Content continues after advertisement

Feline Pemphigus Foliaceus: A Common Autoimmune Dermatosis

Alexander Werner, VMD, DACVD Animal Dermatology Center Studio City, California


|July 2012|Peer Reviewed

Sign in to Print/View PDF

This companion article to “Canine Pemphigus Foliaceus,” which appeared in our June 2012 issue, presents an overview of this disease in cats. As in dogs, pemphigus foliaceus is the most common feline autoimmune dermatosis.

The primary lesions of pemphigus foliaceus are superficial pustules, which (as a result of being thin-roofed) frequently rupture to form crusts with underlying erosions. Coalescing regions of exfoliation and adherent crusts can become tender and exudative with development of secondary bacterial infection or when footpads are affected.

Clinician's Brief

In cats, lesions most frequently develop at or around the nasal planum and muzzle, pinnae (See Figure 1 above, Classic pattern of feline pemphigus foliaceus with adherent crusts around the face, dorsal muzzle, periorbital region, and pinnae), nipples (See Figure 2, Thickly crusted and erythematous plaque surrounding), ungual folds, and footpad margins (See Figure 3, Excessive scaling of the footpads with crusts adherent to the footpad margins and nails.). 


Exudates on the feet can be quite severe (See Figure 4, Purulent-appearing exudate from the ungual fold.).

Clinician's Brief

The pathophysiology of feline pemphigus foliaceus involves development of autoantibodies, which produce a loss of intercellular adhesion in the upper layers of the stratum corneum (acantholysis). This leads to vesicle and pustule formation. Genetics, drugs (eg, antibiotics, methimazole), and other factors are known triggers for antikeratinocyte autoantibody induction.

Breed, sex, and age predilections have not been reported in cats.


Clinician's Brief
Cytologic examination of pustule contents may provide a tentative diagnosis based on the presence of individual to rafts of immature and free-floating (acantholytic) keratinocytes, in addition to intact neutrophils and occasional eosinophils (See Figure 5, Cytologic preparation showing neutrophils and large rounded (acantholytic) keratinocytes). However, histopathologic examination of skin biopsy tissues (ie, intact pustule when possible) is required for definitive diagnosis.

The treatment protocol requires immunosuppressive therapy. Although treatment for canine pemphigus foliaceus often requires multidrug protocols, administration of corticosteroids alone may be successful in cats. The author prefers treatment with dexamethasone in cats (0.22 mg/kg q24h at a tapering dose) as the initial corticosteroid choice. When combination therapy is instituted, chlorambucil (2 mg/m2 q48h) or cyclosporine (5 mg/kg q24h) may be added.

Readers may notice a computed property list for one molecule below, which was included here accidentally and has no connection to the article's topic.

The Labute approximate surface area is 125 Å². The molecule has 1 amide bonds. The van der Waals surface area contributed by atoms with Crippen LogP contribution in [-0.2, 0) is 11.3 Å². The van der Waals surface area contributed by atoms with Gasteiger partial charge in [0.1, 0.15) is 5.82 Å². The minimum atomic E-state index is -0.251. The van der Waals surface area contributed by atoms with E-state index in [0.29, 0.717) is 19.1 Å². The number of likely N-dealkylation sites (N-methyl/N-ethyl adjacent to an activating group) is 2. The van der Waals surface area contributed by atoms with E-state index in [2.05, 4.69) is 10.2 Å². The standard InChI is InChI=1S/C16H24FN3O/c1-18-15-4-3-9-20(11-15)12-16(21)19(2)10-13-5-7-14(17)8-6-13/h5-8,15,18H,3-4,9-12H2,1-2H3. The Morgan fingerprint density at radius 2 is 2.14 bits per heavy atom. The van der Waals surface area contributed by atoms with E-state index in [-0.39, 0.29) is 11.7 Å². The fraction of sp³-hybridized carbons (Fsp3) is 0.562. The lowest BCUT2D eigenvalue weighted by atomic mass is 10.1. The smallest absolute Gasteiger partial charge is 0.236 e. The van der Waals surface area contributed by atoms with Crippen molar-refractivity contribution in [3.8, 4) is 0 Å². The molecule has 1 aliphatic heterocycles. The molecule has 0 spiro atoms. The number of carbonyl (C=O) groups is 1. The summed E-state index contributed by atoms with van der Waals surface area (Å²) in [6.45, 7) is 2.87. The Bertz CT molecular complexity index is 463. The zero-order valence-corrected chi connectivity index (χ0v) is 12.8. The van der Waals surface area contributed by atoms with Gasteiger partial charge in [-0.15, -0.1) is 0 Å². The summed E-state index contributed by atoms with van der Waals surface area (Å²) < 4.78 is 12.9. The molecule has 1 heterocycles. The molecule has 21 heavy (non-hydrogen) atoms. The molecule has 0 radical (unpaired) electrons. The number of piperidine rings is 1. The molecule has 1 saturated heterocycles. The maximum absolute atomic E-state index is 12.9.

In general, secondary bacterial infections are a less significant concern in cats than they are in dogs. However, when bacteria are present in cytologic preparations, infections must be controlled with oral antibiotics and topical antiseptic bathing in the induction treatment phase. Cases complicated by previous antibiotic administration may require exudate culture and sensitivity testing for selection of appropriate medication.

Prognosis for feline pemphigus foliaceus is fair to good. As with dogs, affected cats benefit most from aggressive initial treatment that induces remission, followed by maintenance therapy for long-term control of the disease.

ALEXANDER WERNER, VMD, DACVD, is owner of Animal Dermatology Center in Studio City, California. In addition to clinical practice and presenting lectures throughout North America, he has published numerous articles and book chapters on dermatology. Dr. Werner is coeditor of the latest edition of Blackwell’s Five-Minute Veterinary Consult: Small Animal Dermatology as well as editor for the next edition and coeditor of the most recent clinical companion. Dr. Werner received his VMD from University of Pennsylvania and completed his dermatology residency at University of California, Davis.


Suggested Reading
Comparison of modified cyclosporine to chlorambucil in the management of feline pemphigus foliaceus. Irwin KE, Beale KM, Fadok VA. North American Veterinary Dermatology Forum Proceedings, 2011, p 200.
Pemphigus complex and bullous pemphigoid. Werner AH. In Helton-Rhodes K, Werner AH (eds): Blackwell’s Five-Minute Veterinary Consult Clinical Companion Small Animal Dermatology, 2nd ed—West Sussex: John Wiley & Sons, 2011, pp 203-231.

For global readers, a calculator to convert laboratory values, dosages, and other measurements to SI units can be found here.

All Clinician's Brief content is reviewed for accuracy at the time of publication. Previously published content may not reflect recent developments in research and practice.

Material from Clinician's Brief may not be reproduced, distributed, or used in whole or in part without prior permission of Educational Concepts, LLC. For questions or inquiries please contact us.


Clinician's Brief:
The Podcast
Listen as host Alyssa Watson, DVM, talks with the authors of your favorite Clinician’s Brief articles. Dig deeper and explore the conversations behind the content here.
Clinician's Brief provides relevant diagnostic and treatment information for small animal practitioners. It has been ranked the #1 most essential publication by small animal veterinarians for 9 years.*

*2007-2017 PERQ and Essential Media Studies

© 2023 Educational Concepts, L.L.C. dba Brief Media ™ All Rights Reserved. Terms & Conditions | DMCA Copyright | Privacy Policy | Acceptable Use Policy